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I'm attempting to troubleshoot an old guitar amp and this component appears to be blown out.

Can someone here help me identify this component?

Component "front" Component "back"

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    \$\begingroup\$ 50uF 6.4V electrolytic. \$\endgroup\$ – Brian Drummond May 13 '18 at 11:54
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    \$\begingroup\$ What is the approximate era and region of origin for this product? \$\endgroup\$ – Spehro Pefhany May 13 '18 at 14:08
  • \$\begingroup\$ Are there any other caps in the circuit, what are their labels and what is the circuit powered with? If it has a 24V supply it is possibly a 50V cap if it has a 4.5 or 6V supply it is likely a 6.4V cap. If it is in a signal path then the voltage may be very low or used as line decoupling. Photo of circuit board cheers up the folk here immensely in questions like this to gain context. \$\endgroup\$ – KalleMP May 14 '18 at 7:22
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The capacitor (50uF/6.4V aluminum electrolytic) looks a lot like a Philips part except for the beige sealant on the left (positive) end (they stopped making that kind of component decades ago, I believe Vishay picked up the line or was spun off). Maybe a long life version or one made by another company. The use of a comma rather than a period as the radix point most likely indicates European design.

You need to put the replacement in the same polarity as the original was or bad things will happen. The negative side is the one with the black ring. Hopefully you made note of that (e.g. by taking a photo) before hacking the part out.

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Looks like a rather old 6.4µF 50V capacitor.

You can replace it with a modern one of same voltage rating (higher voltage rating can't hurt though) and same capacitance value. 50µF is uncommon, but you can use 47µF. These electrolytic caps have rather wide tolerances (like 20%) so the 50µF isn't that accurate anyway.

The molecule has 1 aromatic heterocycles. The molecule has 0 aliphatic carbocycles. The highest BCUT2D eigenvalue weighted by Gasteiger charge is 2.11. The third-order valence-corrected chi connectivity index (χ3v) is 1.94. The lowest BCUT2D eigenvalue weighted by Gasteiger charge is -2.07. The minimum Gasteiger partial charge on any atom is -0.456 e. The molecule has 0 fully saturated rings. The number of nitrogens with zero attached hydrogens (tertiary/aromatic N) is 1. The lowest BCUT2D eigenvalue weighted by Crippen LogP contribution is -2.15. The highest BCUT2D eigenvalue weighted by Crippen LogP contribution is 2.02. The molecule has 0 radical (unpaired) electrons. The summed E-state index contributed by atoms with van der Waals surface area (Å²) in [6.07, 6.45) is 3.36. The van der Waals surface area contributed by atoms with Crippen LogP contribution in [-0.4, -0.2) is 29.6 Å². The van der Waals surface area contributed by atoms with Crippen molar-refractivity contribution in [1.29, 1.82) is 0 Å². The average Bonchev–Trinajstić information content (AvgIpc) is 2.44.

You can use axial leads (same as yours) or radial leads if it fits. Most caps have radial leads these days, so the radial equivalent will be easier to find.

Note the capacitor is polarized. "+" is the end which has been squeezed, "-" is the end with the black stripe. On radial caps the "-" is labeled "-". You need to install it with proper polarity.

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    \$\begingroup\$ It says "6,4V" - does that correspond to 6.4 uF do you think? I agree it is an electrolytic capacitor but the markings are not that clear to me. \$\endgroup\$ – Andy aka May 13 '18 at 11:27
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    \$\begingroup\$ Better also tell OP about polrization. Otherwise pictures would be nice. :-) \$\endgroup\$ – a concerned citizen May 13 '18 at 11:27
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    \$\begingroup\$ Looks like you switched the units in your first sentence. Shouldn't it be 6.4V 50uF? \$\endgroup\$ – dim May 13 '18 at 11:29
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    \$\begingroup\$ 6.4 volt is somewhat untypical, where 50V would be very common. However, you don't see 6.4uF that much either. Could still be just 6.4V 50uF, but maybe the markings are manufacturer specific and mean something entirely different. \$\endgroup\$ – Rev1.0 May 13 '18 at 11:35
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    \$\begingroup\$ @rev 6.3V is very common. \$\endgroup\$ – dim May 13 '18 at 11:44
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This value (50uF, 6 V) is available on mouser... This is the link... http://www.shorturl.at/bnry2

I would suggest testing the old capacitor before changing it to see if its still functional. The acoustics may change upon introducing a new one.

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  • \$\begingroup\$ Too late for that -- it's already been diked out of the circuit. \$\endgroup\$ – Dave Tweed May 13 '18 at 12:05
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    \$\begingroup\$ And you don't think that soldering that close to the capacitor will change its "acoustics" more than replacing it with a fresh one? \$\endgroup\$ – Dave Tweed May 13 '18 at 12:33
  • \$\begingroup\$ Nice point... I never would be able to see the after effects with the equipment I have... Isn't there cold soldering or something...? \$\endgroup\$ – Vibhu May 13 '18 at 12:47
  • \$\begingroup\$ By the way, I once picked up a broken 100uf 60v capacitor from outside the electronics store I bought things from.. And I haven't been able to place it's geo at home, among all the components I have searched for in my stack... \$\endgroup\$ – Vibhu May 13 '18 at 12:50
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    \$\begingroup\$ No, it is definitely electrolytic with that kind of construction. \$\endgroup\$ – Dave Tweed May 13 '18 at 14:16

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